Everything was set for the big moment. The old ’34 Packard that Anne’s brother Ernie had loaned them was parked downstairs a half a block south on Jacob Street, and there was gas in the tank. When the moment came, they would drive Neil to Charlie’s sister Molly’s to be left in her care, and phone Dr. Hautman from there since they had no phone in the house on Jacob Street.
Charlie thought to himself, with a smile, about Dr. Hautman’s prediction of a girl. He really didn’t care that much, as long as Anne and the baby come out of it O.K. either sex would do. A girl would be nice, however, maybe one a little quieter than Neil, although apart from his nightly colic, Neil was really a pretty cute baby, and Charlie thought to himself I really have nothing to complain about. He had a lovely and devoted wife, a half decent roof over his head, and the country seemed to be about to pull itself out of the depression. Although what he earned in Morris’ grocery was barely enough to get by on, it was a job, and in those times simply having a job was everything.
But the ominous possibility of another war crept again into his thoughts and put something of a crimp into his reveries. He already had one potential future soldier, and the thought of that cuddly dark haired toddling noise maker someday going off to kill and, what would be unthinkably horrendous, be killed himself, was not something any parent should ever have to contemplate. Yeah, maybe a girl after all.
Charlie took a long and loving glance at Neil, who was by now deeply and safely into sleep. He gently lifted himself up and carried the baby to the crib in their bedroom at the foot of the second hand maple wood bed that he shared with Anne. Upon looking up he saw to his surprise that she was not asleep, but rather sitting up with her back against the headboard. Although the room was mostly in darkness, enough light peeked through the bedroom window from the lamp-post outside so that he was able to make out the expression on his pregnant wife’s face. What he saw left no doubt in his mind.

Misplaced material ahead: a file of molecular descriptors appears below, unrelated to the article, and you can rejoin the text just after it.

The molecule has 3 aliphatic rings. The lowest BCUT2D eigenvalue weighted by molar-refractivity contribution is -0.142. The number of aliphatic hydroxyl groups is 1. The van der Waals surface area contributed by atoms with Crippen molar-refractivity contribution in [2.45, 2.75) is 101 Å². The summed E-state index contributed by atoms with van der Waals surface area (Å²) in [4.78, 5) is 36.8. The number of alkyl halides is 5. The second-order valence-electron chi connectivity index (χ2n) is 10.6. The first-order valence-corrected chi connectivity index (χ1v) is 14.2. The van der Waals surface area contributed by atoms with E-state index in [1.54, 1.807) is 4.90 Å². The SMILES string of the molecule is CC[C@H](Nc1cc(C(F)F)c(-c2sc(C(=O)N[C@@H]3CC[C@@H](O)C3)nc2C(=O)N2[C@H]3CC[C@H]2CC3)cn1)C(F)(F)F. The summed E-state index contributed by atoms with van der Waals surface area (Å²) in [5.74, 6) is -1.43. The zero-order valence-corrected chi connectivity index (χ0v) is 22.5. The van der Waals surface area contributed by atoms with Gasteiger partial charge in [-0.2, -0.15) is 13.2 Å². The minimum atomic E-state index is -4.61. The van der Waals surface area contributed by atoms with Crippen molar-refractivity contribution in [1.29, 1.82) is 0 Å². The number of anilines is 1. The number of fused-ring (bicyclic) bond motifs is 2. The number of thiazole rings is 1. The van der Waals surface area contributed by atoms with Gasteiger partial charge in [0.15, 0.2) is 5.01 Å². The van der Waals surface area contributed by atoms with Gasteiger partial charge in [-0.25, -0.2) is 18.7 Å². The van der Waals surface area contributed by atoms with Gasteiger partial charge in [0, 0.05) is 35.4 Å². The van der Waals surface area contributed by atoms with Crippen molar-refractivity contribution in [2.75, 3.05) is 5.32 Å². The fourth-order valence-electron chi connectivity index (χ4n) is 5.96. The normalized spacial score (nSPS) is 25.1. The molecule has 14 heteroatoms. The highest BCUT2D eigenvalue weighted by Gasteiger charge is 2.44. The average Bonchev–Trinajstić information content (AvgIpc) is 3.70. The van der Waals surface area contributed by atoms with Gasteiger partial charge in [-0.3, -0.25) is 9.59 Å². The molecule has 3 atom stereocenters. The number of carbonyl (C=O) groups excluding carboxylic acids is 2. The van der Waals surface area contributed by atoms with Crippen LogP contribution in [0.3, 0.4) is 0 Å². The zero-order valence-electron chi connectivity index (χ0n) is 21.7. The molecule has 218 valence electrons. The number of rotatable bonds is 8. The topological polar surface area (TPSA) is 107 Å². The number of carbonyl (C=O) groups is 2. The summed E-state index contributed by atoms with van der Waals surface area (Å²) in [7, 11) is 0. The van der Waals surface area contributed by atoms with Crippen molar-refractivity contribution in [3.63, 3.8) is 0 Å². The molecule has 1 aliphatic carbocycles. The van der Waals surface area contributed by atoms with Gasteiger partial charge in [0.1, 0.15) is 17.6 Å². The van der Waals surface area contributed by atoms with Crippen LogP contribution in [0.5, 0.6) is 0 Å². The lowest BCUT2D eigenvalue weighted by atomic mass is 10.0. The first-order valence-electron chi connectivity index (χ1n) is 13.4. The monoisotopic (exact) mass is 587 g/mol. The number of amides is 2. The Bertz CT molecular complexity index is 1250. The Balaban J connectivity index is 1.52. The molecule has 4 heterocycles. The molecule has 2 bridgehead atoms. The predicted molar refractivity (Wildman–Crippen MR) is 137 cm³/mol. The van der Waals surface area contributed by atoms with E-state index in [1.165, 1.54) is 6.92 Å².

It was time.
With hardly a word said between them, Charlie began to dress Neil as rapidly as he could without waking him. Although Neil fought bedtime with stubbornness that sometime drove both Charlie and Anne to despair, once he was gone he was gone. Thank god for that. Anne’s “overnight” case for the hospital was already packed and ready to go. As Charlie dealt with the baby, Anne slowly got up from the bed and began to dress herself. She hadn’t mentioned it to Charlie, but the contractions had actually begun in the mid afternoon. Since they were sporadic and spaced widely apart, she hadn’t been sure it was the real thing, and it was right in character with her stoicism that she didn’t bother to say anything. But now that her water had broken and the contractions were beginning for real, there was no doubt about the imminent arrival of number two.